SEO for blogs: Create and manage website categories


You write a great blog article, and you want it to improve your site’s rating, right? You want people to read your information immediately, but you also want them to be able to go back and read it afterwards. As if that weren’t enough, you’d also want new visitors to peruse your prior blog posts. Ideally, you’d want to see them become regulars on your blog. That being the case, why are older blog postings so often relegated to some kind of archive?

You put in a lot of time and work into creating your material. You don’t want your viewers to miss out on the opportunity to read it. What I’m going to discuss in this piece is the significance of categories on your blog for both user experience and search engine optimization. Additionally, as your website develops, I’ll provide you with some actionable methods for maintaining and expanding your blog’s category structure.

The problems of having no website categories

One of the biggest problems with blogging is that new visitors can’t locate the information that has already been created. In this article, there are no website categories, tags, or connections between posts. If you’re a first-time visitor to the site, you’ll have to navigate through the archives to locate any fresh content.

We see a lot of blogs. It doesn’t matter whether it’s about parenting, cooking, or travelling. And it seems that they all commit the same error. Many blogs don’t categorize the subjects they cover.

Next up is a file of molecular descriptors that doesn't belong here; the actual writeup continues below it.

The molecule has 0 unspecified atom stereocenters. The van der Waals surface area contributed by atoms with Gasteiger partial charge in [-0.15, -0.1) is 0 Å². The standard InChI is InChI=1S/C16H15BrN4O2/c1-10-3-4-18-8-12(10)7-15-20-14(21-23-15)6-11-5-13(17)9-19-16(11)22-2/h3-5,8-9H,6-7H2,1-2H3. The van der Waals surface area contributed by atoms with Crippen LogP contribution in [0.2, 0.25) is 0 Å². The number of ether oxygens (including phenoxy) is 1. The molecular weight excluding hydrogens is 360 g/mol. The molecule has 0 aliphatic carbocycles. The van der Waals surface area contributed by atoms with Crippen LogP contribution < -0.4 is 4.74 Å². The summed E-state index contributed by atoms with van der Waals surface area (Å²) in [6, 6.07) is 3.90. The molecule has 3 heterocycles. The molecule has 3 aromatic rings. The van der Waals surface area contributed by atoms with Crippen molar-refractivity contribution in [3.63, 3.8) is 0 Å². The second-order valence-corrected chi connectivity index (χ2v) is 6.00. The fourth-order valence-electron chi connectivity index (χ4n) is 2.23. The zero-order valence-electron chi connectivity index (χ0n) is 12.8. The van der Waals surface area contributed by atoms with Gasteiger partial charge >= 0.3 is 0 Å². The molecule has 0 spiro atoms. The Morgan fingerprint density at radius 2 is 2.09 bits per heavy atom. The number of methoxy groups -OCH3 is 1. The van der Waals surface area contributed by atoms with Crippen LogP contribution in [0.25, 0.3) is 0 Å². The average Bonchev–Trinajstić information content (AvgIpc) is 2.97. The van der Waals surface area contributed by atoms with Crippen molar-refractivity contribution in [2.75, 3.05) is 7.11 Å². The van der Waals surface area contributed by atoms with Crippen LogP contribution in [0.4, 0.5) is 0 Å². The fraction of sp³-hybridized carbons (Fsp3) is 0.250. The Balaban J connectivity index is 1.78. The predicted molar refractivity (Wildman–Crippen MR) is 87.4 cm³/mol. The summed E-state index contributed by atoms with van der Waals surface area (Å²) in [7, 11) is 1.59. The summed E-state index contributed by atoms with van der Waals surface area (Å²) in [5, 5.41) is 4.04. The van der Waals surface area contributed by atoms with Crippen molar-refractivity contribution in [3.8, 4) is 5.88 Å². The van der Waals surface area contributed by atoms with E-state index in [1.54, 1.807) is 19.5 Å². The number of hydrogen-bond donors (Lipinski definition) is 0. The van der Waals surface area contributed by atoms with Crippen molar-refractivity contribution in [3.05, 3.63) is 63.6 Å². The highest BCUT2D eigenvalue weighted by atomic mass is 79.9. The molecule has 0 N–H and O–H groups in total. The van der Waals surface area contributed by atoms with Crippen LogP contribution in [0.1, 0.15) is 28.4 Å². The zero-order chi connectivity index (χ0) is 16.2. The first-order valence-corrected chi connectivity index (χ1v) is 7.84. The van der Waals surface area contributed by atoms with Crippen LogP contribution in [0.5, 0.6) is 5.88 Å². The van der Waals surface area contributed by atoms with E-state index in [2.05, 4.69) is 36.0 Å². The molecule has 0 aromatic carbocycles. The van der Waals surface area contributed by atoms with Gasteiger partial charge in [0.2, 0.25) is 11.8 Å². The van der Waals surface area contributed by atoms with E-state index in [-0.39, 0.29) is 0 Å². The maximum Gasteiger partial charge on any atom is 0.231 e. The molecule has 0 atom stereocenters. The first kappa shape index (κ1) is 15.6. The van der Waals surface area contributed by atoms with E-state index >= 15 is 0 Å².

Every blog, of course, should provide fresh material on a regular basis. You can’t deny that. However, your earlier material still has a lot of worth. Even if your present readers will be the first to see your new content, new readers will find it just as informative and helpful in the future as they are now. You never know who could stumble upon it and share the link with their friends. This means that readers should be able to discover previous content on your site easily.

Essential value of manage website categories in the blog

1.Just for easy use

You should make it easy for visitors to browse your site. You need to have clear and easy-to-find category pages for the subjects you write about the most. New readers will be able to see right away what the focus of your site is, and they’ll be able to readily locate your postings on a certain subject. Manage your website categories so that your readers can go back and re-read previous information, which is always a good thing.

2.In terms of search engine optimization,

Adding structure and categories to your blog can help it rank higher in search results. Manage categories. Adding a level of structure and categorization to your pages helps both your readers and search engines understand what you’re saying. Search engine optimization (SEO) is also helped by a site with well-organized website categories.

3.Keep out of competiton with your own content

If you write about a certain issue on a regular basis, you’re likely to write about it again and again. There’s a good chance that you’ve optimized more than one article for the same keyword. This indicates you’re in a Google ranking competition with your own content. Those aren’t great, are they? Keeping tabs on this will be a lot simpler with a well-organized and category structure.

4.With your category pages, you may get to the top of SERP